Remember revisiting your preschool or kindergarten classroom once you were older, and realizing all those tables and sinks that are normal-sized in your memory were actually miniature? And that the giant hill you used to struggle up is more of a mound? Adults can regain that feeling of living in an oversize world just by putting on a virtual-reality headset. (Large kid who used to budge you in line for the slide not included.)
This is the latest spinoff of the rubber-hand illusion, a phenomenon in which watching a rubber hand being stroked with a paintbrush, while you feel a matching sensation on your own hand, creates an eerie sensation that the rubber hand is your own. Another recent study found that kids experience the illusion more strongly than adults. Aside from being a neat party trick, the research may have implications for amputees who experience phantom limbs.
The illusion's newest incarnation, by Mel Slater at the University of Barcelona and others, didn't use any physical contact. Instead, subjects wore virtual-reality goggles that let them see through the eyes of a virtual body. The avatar's movements were matched to their own with motion tracking, and subjects could watch their virtual bodies in a mirror while they moved and stretched.
Although the virtual body matched a subject's movements, it didn't match his or her size. The avatars were all miniature people--either a child about four years old, or an adult scaled down to the same height.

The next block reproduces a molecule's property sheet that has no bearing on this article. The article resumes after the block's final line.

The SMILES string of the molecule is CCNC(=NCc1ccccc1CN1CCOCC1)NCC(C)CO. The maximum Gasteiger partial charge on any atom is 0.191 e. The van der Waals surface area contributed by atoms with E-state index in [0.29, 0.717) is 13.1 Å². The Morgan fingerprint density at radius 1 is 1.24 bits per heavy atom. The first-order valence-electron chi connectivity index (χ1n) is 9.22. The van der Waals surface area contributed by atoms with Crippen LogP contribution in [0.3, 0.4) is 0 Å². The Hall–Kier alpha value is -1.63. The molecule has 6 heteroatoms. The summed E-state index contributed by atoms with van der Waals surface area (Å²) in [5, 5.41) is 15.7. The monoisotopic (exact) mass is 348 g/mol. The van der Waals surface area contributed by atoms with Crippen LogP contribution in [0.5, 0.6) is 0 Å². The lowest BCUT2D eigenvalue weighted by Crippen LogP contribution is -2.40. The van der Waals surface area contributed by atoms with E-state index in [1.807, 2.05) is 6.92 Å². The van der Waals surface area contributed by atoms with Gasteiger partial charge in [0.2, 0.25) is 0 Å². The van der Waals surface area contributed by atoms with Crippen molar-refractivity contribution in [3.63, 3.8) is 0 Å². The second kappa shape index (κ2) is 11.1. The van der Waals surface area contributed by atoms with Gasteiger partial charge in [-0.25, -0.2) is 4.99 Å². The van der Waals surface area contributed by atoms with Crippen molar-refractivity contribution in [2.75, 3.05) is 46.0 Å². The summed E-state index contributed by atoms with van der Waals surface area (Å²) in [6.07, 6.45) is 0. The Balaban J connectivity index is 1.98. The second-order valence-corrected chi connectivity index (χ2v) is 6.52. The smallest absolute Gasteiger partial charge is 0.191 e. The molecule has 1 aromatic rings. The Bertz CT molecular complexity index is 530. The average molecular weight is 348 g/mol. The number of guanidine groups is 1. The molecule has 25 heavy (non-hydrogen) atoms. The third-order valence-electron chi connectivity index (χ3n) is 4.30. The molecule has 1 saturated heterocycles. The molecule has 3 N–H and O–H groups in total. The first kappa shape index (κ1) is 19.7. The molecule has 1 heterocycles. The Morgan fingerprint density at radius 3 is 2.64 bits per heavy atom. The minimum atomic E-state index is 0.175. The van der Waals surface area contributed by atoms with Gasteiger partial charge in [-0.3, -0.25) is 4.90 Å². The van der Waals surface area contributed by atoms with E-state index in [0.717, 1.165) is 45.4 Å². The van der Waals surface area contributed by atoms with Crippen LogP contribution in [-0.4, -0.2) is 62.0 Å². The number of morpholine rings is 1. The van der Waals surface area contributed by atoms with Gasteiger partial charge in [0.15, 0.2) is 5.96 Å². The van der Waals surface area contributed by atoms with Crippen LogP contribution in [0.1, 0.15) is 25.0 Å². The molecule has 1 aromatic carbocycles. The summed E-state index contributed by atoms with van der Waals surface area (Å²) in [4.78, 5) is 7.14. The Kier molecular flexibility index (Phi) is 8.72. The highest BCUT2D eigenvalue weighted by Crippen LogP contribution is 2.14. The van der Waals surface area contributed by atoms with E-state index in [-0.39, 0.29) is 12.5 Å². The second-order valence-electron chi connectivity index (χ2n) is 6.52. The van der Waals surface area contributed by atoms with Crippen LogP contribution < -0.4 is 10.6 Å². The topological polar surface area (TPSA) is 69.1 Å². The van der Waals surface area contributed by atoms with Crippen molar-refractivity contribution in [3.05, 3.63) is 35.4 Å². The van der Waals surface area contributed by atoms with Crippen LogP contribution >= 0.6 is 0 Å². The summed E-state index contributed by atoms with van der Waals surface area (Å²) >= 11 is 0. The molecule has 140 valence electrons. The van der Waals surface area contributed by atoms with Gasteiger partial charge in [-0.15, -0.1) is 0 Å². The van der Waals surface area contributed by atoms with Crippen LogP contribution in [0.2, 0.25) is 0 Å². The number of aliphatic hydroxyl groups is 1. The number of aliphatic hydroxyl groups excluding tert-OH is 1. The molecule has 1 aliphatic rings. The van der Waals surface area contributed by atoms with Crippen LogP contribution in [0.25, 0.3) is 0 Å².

With either kind of small body, subjects reported that they felt an illusion that the avatar's body was their own. Researchers quantified this by having subjects look at different-sized objects in the virtual world and hold out their hands to indicate how wide the objects were. (For this part of the experiment, they couldn't see their virtual hands.)
Size perception is always tied to the size of your own body, Slater says, so all subjects overestimated the size of the objects they saw. The same thing happened in an earlier rubber-hand study that had subjects inhabiting both tiny and giant bodies.
But with a child's body, the effect was significantly greater, the authors report in PNAS. People virtually inhabiting a four-year-old's body perceived objects as even larger than people inhabiting a small adult body did.
The authors think this may be because the experiment triggers specific, first-person memories of being in a child's body. Living in a miniature adult body, of course, is a less common experience. This is a "possible new discovery," Slater says—"that the brain codes for body type, not just for size."
Slater has experienced the illusion himself. "It is very powerful and strange to see yourself in a mirror as a small child," he says. Maybe stranger, even, than those tiny sinks. Image: Slater et al. (from supplemental movie) Domna Banakou, Raphaela Groten, & Mel Slater (2013). Illusory ownership of a virtual child body causes overestimation of object sizes and implicit attitude changes PNAS DOI: 10.1073/pnas.1306779110